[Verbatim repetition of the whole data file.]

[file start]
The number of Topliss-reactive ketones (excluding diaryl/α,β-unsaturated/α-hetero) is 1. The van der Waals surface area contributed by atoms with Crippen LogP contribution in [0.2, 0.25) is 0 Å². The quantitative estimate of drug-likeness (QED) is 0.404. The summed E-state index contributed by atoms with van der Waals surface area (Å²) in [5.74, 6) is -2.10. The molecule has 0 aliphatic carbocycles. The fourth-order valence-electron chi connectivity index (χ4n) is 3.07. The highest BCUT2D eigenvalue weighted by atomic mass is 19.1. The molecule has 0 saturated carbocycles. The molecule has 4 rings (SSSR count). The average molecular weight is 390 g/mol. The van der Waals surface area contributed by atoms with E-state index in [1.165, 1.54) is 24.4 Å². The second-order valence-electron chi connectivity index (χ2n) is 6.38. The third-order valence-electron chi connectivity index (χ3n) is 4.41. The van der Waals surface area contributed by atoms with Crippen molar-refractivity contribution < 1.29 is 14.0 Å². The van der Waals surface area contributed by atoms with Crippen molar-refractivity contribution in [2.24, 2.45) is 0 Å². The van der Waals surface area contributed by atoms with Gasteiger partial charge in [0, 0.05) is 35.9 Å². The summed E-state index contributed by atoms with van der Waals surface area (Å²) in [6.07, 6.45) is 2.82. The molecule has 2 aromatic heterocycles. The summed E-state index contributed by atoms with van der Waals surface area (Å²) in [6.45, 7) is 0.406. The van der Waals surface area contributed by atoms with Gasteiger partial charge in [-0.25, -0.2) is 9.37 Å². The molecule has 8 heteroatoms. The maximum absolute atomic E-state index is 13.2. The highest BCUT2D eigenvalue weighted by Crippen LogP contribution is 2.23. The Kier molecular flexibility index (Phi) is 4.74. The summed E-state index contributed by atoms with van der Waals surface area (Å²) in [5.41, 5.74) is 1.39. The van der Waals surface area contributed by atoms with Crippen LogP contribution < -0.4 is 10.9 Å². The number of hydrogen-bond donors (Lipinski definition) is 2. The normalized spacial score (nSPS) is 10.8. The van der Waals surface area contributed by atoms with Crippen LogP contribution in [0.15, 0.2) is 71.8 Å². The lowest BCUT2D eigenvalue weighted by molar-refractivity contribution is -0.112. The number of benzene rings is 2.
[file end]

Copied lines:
The number of Topliss-reactive ketones (excluding diaryl/α,β-unsaturated/α-hetero) is 1. The van der Waals surface area contributed by atoms with Crippen LogP contribution in [0.2, 0.25) is 0 Å². The quantitative estimate of drug-likeness (QED) is 0.404. The summed E-state index contributed by atoms with van der Waals surface area (Å²) in [5.74, 6) is -2.10. The molecule has 0 aliphatic carbocycles. The fourth-order valence-electron chi connectivity index (χ4n) is 3.07. The highest BCUT2D eigenvalue weighted by atomic mass is 19.1. The molecule has 0 saturated carbocycles. The molecule has 4 rings (SSSR count). The average molecular weight is 390 g/mol. The van der Waals surface area contributed by atoms with E-state index in [1.165, 1.54) is 24.4 Å². The second-order valence-electron chi connectivity index (χ2n) is 6.38. The third-order valence-electron chi connectivity index (χ3n) is 4.41. The van der Waals surface area contributed by atoms with Crippen molar-refractivity contribution < 1.29 is 14.0 Å². The van der Waals surface area contributed by atoms with Crippen molar-refractivity contribution in [2.24, 2.45) is 0 Å². The van der Waals surface area contributed by atoms with Gasteiger partial charge in [0, 0.05) is 35.9 Å². The summed E-state index contributed by atoms with van der Waals surface area (Å²) in [6.07, 6.45) is 2.82. The molecule has 2 aromatic heterocycles. The summed E-state index contributed by atoms with van der Waals surface area (Å²) in [6.45, 7) is 0.406. The van der Waals surface area contributed by atoms with Gasteiger partial charge in [-0.25, -0.2) is 9.37 Å². The molecule has 8 heteroatoms. The maximum absolute atomic E-state index is 13.2. The highest BCUT2D eigenvalue weighted by Crippen LogP contribution is 2.23. The Kier molecular flexibility index (Phi) is 4.74. The summed E-state index contributed by atoms with van der Waals surface area (Å²) in [5.41, 5.74) is 1.39. The van der Waals surface area contributed by atoms with Crippen LogP contribution < -0.4 is 10.9 Å². The number of hydrogen-bond donors (Lipinski definition) is 2. The normalized spacial score (nSPS) is 10.8. The van der Waals surface area contributed by atoms with Crippen LogP contribution in [0.15, 0.2) is 71.8 Å². The lowest BCUT2D eigenvalue weighted by molar-refractivity contribution is -0.112. The number of benzene rings is 2.